When you consider that the further down a result appears in SERPs, the lower the clickthrough rate it receives, it’s reasonable for us to assume there’s going to be a negative impact on organic traffic.
What Can Marketers & Advertisers Do About These Changes?
Less ads above the fold mean it’s going to be harder to maintain the same amount of impressions and clicks you’re used to. It could also mean higher CPCs as bidding wars happen for those coveted top spots. If you’re bidding in a competitive auction and aren’t willing or able to achieve positions one through four you may want to ask yourself if those keywords are worth your time at all.
If you want to stay on course through these changes, here’s what we suggest:
1) Review how your ads appear in Google’s SERPs.
If you currently have live Google search campaigns preview your new results by navigating to the Tools tab and then clicking on “Ad Preview and Diagnosis”. Here you can review search results by location, language, device and domain. To learn more about how to use this tool, read these instructions from Google.
2) Review your average position in search results for a given keyword.
Keep in mind that to maintain high impressions and clicks on your ads, you’ll need an average position higher than three or four depending on the keyword. If you’re lower than three or four you’ll be pushed below organic results or worse, the “no man’s land” known as the second page results. You can find the “Avg. Pos.” metric in the Keywords tab of AdWords.
3) Increase your average position in search results for relevant keywords.
There are two main ways to increase your average position: increase your bid, or improve your Quality Score. Google determines Ad Rank based on your bid vs. the competition, everyone else bidding on that keyword, as well as Quality Score, which is based on how relevant your ad and landing page are to the search term that triggered the results. To move up fast, increase your bid and quality score.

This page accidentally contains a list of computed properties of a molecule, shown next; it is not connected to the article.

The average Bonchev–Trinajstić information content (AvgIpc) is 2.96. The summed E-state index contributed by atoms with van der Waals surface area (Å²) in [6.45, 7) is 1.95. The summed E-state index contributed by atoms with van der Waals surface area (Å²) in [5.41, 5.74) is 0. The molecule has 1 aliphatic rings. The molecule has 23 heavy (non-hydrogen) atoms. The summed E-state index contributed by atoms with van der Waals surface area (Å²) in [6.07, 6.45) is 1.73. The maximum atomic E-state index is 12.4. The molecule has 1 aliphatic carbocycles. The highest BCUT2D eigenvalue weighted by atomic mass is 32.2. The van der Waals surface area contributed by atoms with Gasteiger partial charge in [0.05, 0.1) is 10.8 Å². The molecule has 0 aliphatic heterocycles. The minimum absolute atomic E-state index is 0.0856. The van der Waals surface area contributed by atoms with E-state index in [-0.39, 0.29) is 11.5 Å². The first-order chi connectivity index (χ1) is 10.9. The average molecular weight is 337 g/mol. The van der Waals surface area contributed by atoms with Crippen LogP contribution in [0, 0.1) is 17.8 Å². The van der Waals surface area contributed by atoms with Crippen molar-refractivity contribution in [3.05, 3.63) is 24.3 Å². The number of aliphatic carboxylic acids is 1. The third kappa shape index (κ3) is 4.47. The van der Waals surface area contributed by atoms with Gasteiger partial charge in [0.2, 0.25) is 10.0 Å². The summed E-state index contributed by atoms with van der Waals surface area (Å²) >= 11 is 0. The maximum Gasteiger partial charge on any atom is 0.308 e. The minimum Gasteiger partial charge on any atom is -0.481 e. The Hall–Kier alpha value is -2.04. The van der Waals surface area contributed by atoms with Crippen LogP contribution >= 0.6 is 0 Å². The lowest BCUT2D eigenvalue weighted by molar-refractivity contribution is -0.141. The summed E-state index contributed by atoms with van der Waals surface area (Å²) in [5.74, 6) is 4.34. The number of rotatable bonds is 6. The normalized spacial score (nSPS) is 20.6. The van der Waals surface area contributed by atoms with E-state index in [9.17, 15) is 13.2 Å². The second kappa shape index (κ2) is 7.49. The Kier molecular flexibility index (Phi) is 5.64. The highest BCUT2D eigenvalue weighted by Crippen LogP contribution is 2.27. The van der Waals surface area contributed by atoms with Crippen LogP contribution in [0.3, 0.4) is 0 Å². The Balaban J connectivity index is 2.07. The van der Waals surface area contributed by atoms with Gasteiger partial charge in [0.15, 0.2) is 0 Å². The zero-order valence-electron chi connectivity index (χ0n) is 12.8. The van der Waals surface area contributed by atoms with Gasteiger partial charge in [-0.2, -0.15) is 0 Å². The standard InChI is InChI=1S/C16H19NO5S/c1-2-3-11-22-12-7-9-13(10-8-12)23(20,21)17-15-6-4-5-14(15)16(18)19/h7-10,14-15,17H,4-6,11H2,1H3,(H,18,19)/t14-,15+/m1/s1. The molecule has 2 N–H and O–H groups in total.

While it’s a good idea to aim for those top spots, you shouldn’t necessarily feel pressure to achieve number one. Too high of a bid, and the resulting clicks may generate less profit for your business than the ads cost. This is bad. Always use CPA (Cost per Acquisition or Conversion) as your trump metric. Focusing on this over position or CTR will keep your campaigns profitable as you bid for those top spots. Conversion metrics always win over click metrics.
Google is pretty deliberate with these kinds of changes and consults a mountain of data before doing so. We expect the change to stick and for Google to focus on the user above all else.
And remember, these changes have made it even more important that you’re optimizing for the top organic spot, as well as the Knowledge Graph. While ad real estate being removed from the right side could seem like a good move for marketers focused on organic search, it could also have the impact of moving organic results further down the page. Those with a top organic spot, or a spot in the Knowledge Graph, will have a better shot at those organic clickthroughs than anyone else.